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Who Will Own Business in Majuro

By Francis X. Hezel, SJ

April 2006 (MC #61) Business

The Fall of the House of Reimers

Not too many months ago the headlines of the Marshall Islands Journal announced that Robert Reimers supermarket in downtown Majuro had closed. Robert Reimers Enterprises (RRE), which was a presence on the island for half a century and had outlasted such onetime notables as MIECO and KITCO, had built one of the most fashionable supermarkets in the Trust Territory. With its modern cash registers, its well-stocked shelves and shopping baskets, it was a symbol of what was to come when it was remodeled in 1971. The opening of the new store served as a statement that locally owned business had come of age in Micronesia. For the next 35 years the store remained a landmark in Majuro, surviving both growing competition from outlets like Gibson's and government boycotts when its owners fell in political disfavor. The store, however, did not survive the challenge of Asian competition. The largest and at one time most successful store in the Marshall Islands was bought by a Taiwanese owner and reopened under the name of Formosa Store.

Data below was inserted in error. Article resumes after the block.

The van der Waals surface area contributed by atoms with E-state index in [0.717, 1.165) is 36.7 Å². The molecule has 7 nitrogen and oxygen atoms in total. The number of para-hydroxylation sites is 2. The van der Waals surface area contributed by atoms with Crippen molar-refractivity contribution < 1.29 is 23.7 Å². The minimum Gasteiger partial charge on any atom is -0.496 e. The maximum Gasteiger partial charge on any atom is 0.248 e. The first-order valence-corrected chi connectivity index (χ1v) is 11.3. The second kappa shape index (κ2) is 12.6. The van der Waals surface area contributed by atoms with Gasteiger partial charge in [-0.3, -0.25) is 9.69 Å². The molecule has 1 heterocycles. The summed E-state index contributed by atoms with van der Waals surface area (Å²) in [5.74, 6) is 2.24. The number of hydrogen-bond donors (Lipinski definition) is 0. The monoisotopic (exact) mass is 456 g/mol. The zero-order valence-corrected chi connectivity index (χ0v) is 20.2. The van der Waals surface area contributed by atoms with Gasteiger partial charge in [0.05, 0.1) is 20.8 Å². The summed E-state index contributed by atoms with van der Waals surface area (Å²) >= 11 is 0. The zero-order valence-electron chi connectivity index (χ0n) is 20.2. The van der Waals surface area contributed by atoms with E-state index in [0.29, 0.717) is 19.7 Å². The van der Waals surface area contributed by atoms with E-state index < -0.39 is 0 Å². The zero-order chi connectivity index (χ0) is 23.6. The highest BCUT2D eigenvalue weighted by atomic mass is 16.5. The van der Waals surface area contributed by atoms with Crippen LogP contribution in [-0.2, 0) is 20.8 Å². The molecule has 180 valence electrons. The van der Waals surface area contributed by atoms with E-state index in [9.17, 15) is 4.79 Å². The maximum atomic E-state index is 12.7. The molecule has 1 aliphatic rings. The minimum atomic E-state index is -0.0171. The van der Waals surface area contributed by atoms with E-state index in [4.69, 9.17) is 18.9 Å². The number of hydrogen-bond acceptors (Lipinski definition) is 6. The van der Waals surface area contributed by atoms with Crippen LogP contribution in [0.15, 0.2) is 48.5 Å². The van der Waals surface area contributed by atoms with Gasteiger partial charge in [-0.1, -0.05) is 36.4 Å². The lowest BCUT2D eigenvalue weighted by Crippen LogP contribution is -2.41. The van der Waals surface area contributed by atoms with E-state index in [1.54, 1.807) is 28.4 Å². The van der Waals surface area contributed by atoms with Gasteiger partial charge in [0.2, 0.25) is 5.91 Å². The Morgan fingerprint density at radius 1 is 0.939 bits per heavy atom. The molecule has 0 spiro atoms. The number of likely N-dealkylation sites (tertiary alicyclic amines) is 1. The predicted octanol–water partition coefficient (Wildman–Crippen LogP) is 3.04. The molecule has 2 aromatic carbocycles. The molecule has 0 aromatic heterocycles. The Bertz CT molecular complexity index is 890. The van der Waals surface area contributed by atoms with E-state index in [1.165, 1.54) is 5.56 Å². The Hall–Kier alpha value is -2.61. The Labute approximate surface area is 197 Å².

When a giant falls, the press takes note. Accordingly, the item was carried by Pacific Magazine and news outlets throughout the Pacific. But the fact that a locally owned giant succumbed to Chinese business interests sounded alarms for Micronesian businessmen throughout the whole region and raised some critical issues for business and government alike. Could the fate of Reimers supermarket in Majuro be the harbinger of an Asian business onslaught that would exact a similar toll on other islands? Was this a sign of the end times for locally owned business in the islands? What, then, should be the stance of island governments with respect to the liberalization for foreign investment policies recommended by Asian Development Bank and the world community?

The story of Chinese business ascendancy in Majuro is clearly of interest far beyond the Marshall Islands. This article will attempt to present the background of that story, not as a piece of investigative reporting aimed at making indictments against the RMI Government or private parties in the Marshalls, but as a historical recap of what was responsible for the present Chinese business prominence in Majuro. The article will also suggest a few of the broader issues that the make-over of the Majuro business community by an Asian minority raises.